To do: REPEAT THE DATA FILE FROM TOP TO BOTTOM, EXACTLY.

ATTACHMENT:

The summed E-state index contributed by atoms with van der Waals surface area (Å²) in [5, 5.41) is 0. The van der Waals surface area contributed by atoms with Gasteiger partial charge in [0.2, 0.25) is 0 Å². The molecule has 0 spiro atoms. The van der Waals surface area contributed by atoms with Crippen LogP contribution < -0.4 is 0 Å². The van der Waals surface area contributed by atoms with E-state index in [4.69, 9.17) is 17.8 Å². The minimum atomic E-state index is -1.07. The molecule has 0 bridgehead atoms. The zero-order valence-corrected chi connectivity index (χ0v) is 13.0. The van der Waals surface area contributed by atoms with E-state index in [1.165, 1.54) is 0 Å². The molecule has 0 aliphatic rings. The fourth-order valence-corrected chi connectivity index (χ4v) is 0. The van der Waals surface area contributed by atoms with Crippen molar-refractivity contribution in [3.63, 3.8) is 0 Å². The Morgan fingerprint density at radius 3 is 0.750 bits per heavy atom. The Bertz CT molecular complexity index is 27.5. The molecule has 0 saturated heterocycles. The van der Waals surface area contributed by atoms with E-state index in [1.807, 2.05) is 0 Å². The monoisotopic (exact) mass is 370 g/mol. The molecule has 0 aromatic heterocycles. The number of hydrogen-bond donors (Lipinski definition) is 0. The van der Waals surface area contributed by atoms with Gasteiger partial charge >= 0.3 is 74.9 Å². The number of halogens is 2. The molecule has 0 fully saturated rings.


The summed E-state index contributed by atoms with van der Waals surface area (Å²) in [5, 5.41) is 0. The van der Waals surface area contributed by atoms with Gasteiger partial charge in [0.2, 0.25) is 0 Å². The molecule has 0 spiro atoms. The van der Waals surface area contributed by atoms with Crippen LogP contribution < -0.4 is 0 Å². The van der Waals surface area contributed by atoms with E-state index in [4.69, 9.17) is 17.8 Å². The minimum atomic E-state index is -1.07. The molecule has 0 bridgehead atoms. The zero-order valence-corrected chi connectivity index (χ0v) is 13.0. The van der Waals surface area contributed by atoms with E-state index in [1.165, 1.54) is 0 Å². The molecule has 0 aliphatic rings. The fourth-order valence-corrected chi connectivity index (χ4v) is 0. The van der Waals surface area contributed by atoms with Crippen molar-refractivity contribution in [3.63, 3.8) is 0 Å². The Morgan fingerprint density at radius 3 is 0.750 bits per heavy atom. The Bertz CT molecular complexity index is 27.5. The molecule has 0 saturated heterocycles. The van der Waals surface area contributed by atoms with E-state index in [1.807, 2.05) is 0 Å². The monoisotopic (exact) mass is 370 g/mol. The molecule has 0 aromatic heterocycles. The number of hydrogen-bond donors (Lipinski definition) is 0. The van der Waals surface area contributed by atoms with Gasteiger partial charge >= 0.3 is 74.9 Å². The number of halogens is 2. The molecule has 0 fully saturated rings.